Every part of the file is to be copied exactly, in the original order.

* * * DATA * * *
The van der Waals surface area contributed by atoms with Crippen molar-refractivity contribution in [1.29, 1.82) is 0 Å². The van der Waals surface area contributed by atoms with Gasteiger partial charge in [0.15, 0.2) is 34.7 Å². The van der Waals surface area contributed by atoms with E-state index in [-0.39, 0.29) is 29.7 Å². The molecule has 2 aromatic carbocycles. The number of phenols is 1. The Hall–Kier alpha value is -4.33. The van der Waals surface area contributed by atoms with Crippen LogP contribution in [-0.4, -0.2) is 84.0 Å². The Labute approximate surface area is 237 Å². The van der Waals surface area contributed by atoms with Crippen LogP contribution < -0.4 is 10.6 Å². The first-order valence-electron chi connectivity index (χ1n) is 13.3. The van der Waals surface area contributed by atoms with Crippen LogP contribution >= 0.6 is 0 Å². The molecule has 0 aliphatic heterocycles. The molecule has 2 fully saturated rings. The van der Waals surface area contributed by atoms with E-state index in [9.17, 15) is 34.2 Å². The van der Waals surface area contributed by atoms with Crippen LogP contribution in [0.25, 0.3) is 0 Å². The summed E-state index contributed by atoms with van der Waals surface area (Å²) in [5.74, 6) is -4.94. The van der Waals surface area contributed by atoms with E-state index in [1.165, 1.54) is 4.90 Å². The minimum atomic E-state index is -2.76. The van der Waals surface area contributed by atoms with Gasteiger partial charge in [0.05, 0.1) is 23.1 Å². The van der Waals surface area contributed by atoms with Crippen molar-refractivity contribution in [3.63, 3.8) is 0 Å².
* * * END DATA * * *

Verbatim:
The van der Waals surface area contributed by atoms with Crippen molar-refractivity contribution in [1.29, 1.82) is 0 Å². The van der Waals surface area contributed by atoms with Gasteiger partial charge in [0.15, 0.2) is 34.7 Å². The van der Waals surface area contributed by atoms with E-state index in [-0.39, 0.29) is 29.7 Å². The molecule has 2 aromatic carbocycles. The number of phenols is 1. The Hall–Kier alpha value is -4.33. The van der Waals surface area contributed by atoms with Crippen LogP contribution in [-0.4, -0.2) is 84.0 Å². The Labute approximate surface area is 237 Å². The van der Waals surface area contributed by atoms with Crippen LogP contribution < -0.4 is 10.6 Å². The first-order valence-electron chi connectivity index (χ1n) is 13.3. The van der Waals surface area contributed by atoms with Crippen LogP contribution >= 0.6 is 0 Å². The molecule has 0 aliphatic heterocycles. The molecule has 2 fully saturated rings. The van der Waals surface area contributed by atoms with E-state index in [9.17, 15) is 34.2 Å². The van der Waals surface area contributed by atoms with Crippen LogP contribution in [0.25, 0.3) is 0 Å². The summed E-state index contributed by atoms with van der Waals surface area (Å²) in [5.74, 6) is -4.94. The van der Waals surface area contributed by atoms with E-state index in [1.165, 1.54) is 4.90 Å². The minimum atomic E-state index is -2.76. The van der Waals surface area contributed by atoms with Gasteiger partial charge in [0.05, 0.1) is 23.1 Å². The van der Waals surface area contributed by atoms with Crippen molar-refractivity contribution in [3.63, 3.8) is 0 Å².